Inventive and polyphonic

The recent release of the English translation of the first ‘independent’ Kannada social-realist novel Indira Bai, fills a much-felt lacuna in Indian literature as well as in Kannada literature. This much-awaited and admirable English translation (Oxford University Press 2019) of Indira Bai by Prof. Vanamala Viswanatha and Prof. Shivarama Padikkal brings to life in English the culture, traditions, and dilemmas of a community in coastal Karnataka, as it hurtles towards a kind of modernity fuelled and accelerated by colonialism.

Indira Bai, when it came out in 1899, was a novel unlike anything Kannada literature had seen before. In Indira Bai, Gulvadi Venkata Rao fictionalises the life and challenges faced by his Chitrapur Saraswat community in South Canara, at the turn of the 19th century and the clamour for reforms from the educated progressive members of the community.

Most of the early social-realist novels in Indian languages dealt with issues of social change and Indira Bai too, deals with many of the ‘social change issues’, like women’s education, child marriage, widow re-marriage, foreign travel, and tonsuring of widows, among other issues. It was never going to be an easy task, but Gulvadi, as a critical insider, was able to strike a balance between the inflexible and the unstoppable.

For a first novel, Indira Bai is remarkable for its inventiveness and imaginative narrative. Gulvadi has crafted the novel in such a way that it is in every sense a representation of a town, its people, their lives, and their culture in South Canara, at the turn of the 19th century.

South Canara is a naturally trilingual region with Tulu, Konkani, and Kannada being the three main spoken languages. Gulvadi uses Konkani, Tulu, the English- mixed Kannada of the English-educated youth, the dialects of Brahmins, lower-caste workers and servants, and the register of law courts to make this novel, to invoke Mikhail Bakhtin, dialogic and heteroglossic. Gulvadi also weaves in the gradual spread of the elements of colonial modernity like law courts (and the inevitable corruption), English education, printing technology, western science, modern medicine, social reform, among others, into the narrative, making Indira Bai a novel that is comprehensive as well as thought provoking.

The extensive use of Yakshagana Talamaddale, of which Indira Bai’s father, Bhima Raya, was a keen enthusiast, organizer and performer, the use of sobhane wedding songs, and discourses in Sanskrit from the Bhagavad Gita, enrich the cultural landscape of the novel. The novel is studded with a number of proverbs, which most of the times also provide an ironic twist to the situation. Gulvadi also uses satire as a potent tool to ridicule both the orthodox and the modern.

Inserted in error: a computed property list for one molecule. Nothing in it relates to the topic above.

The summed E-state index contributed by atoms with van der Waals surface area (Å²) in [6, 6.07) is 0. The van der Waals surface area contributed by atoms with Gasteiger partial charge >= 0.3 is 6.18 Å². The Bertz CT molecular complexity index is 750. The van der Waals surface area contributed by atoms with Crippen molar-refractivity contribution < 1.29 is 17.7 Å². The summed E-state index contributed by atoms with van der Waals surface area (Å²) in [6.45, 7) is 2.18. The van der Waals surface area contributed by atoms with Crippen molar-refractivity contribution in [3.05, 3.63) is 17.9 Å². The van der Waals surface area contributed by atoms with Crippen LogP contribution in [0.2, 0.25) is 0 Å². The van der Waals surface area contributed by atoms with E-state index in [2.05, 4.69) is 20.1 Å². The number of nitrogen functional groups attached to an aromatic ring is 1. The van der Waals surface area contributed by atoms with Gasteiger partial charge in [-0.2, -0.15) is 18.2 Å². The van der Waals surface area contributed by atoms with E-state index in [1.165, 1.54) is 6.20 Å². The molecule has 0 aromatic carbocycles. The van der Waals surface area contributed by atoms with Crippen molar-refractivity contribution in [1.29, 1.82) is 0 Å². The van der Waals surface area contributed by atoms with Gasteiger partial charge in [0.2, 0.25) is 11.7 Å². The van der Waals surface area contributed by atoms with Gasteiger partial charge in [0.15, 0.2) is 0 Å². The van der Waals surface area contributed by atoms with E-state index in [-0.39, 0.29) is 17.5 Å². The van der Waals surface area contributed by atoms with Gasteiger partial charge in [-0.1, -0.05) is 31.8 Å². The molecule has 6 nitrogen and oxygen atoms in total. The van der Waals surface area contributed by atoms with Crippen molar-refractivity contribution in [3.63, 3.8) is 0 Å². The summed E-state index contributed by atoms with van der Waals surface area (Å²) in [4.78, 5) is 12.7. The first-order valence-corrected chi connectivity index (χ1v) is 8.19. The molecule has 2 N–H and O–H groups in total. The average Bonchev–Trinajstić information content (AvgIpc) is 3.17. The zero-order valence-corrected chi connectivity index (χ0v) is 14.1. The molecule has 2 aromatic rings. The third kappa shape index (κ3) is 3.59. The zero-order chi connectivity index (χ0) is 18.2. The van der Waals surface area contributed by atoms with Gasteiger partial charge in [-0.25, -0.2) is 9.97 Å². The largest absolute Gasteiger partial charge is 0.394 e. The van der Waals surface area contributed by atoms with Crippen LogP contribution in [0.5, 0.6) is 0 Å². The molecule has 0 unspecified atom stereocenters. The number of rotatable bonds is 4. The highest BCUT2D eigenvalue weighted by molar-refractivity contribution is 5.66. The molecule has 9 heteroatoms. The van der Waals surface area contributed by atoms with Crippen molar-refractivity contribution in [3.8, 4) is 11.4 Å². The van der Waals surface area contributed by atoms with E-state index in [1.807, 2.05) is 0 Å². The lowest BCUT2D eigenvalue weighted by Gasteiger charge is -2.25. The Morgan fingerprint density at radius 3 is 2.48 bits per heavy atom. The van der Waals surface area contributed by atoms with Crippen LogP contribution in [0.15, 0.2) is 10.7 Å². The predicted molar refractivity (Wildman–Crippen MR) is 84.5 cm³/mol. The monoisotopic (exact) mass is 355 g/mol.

The translators would have faced a formidable challenge translating this culturally rich, polyphonic, and linguistically demanding novel. Needless to say they have faced this challenge and come out with a translation that does justice to the original. The narrative flows smoothly in English without losing the cultural nuances. What could have been otherwise lost in translation is retained through some ingenious methods. For instance, in a conversation where traditional and western medicine/medical practice is discussed, Amba Bai, Indira Bai’s mother dismisses western medicine by indulging in comic wordplay and contorts English words to sound like Kannada words – ‘homeopathy’ as umapathy, ‘alarm’ clock as elerama, ‘electric’ as ilikatri, etc. In this conversation as well as other similar conversations, the translators have retained the Kannada words and have not tampered with the wordplay, but have given explanatory footnotes to explain the context. It is through such inadvertent devices that modernity enters into a culture and the translators were wise to preserve this small, but crucial element in the narrative.

Gulvadi has used a lot of English words in the novel, and this is another slippery slope for translators. These English words do not require translation, but since they are used as a device to denote irony, sarcasm, or pomposity at various points in the original, the translators have shown such words in small caps indicating that they are in English in the original, thus preserving the tone.

The conversations in Tulu and Konkani, which were ‘internally’ translated into Kannada in the original, have been tackled creatively in the English translation. Tulu is spoken in the novel by workers and servants and Konkani is spoken by Christian police constables. Tulu and Konkani are used by Gulvadi as class markers in the original and just translating these conversations into English would have erased a significant sociological and cultural context that Gulvadi had created in the novel.

The translators have retained the internal translation method that Gulvadi had used, but Tulu and Konkani are now in the Roman script having separate indicators and the English translation is given under each dialogue and runs like a natural conversation. By doing this, the translators have retained the cultural and sociological context of the original.

The translation, thus, is as rich as the original, and preserves its multilingual and polyphonic nature in English too. Prof. Vanamala Viswanatha and Prof. Shivarama Padikkal, through their subtle, but effective methods have shown that a whole lot can be gained in translation. In my opinion, this English translation of Indira Bai provides an ideal template for translators who would wish to translate early novels and stories for a post-colonial readership.

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Printable version | Oct 26, 2021 3:06:03 AM |

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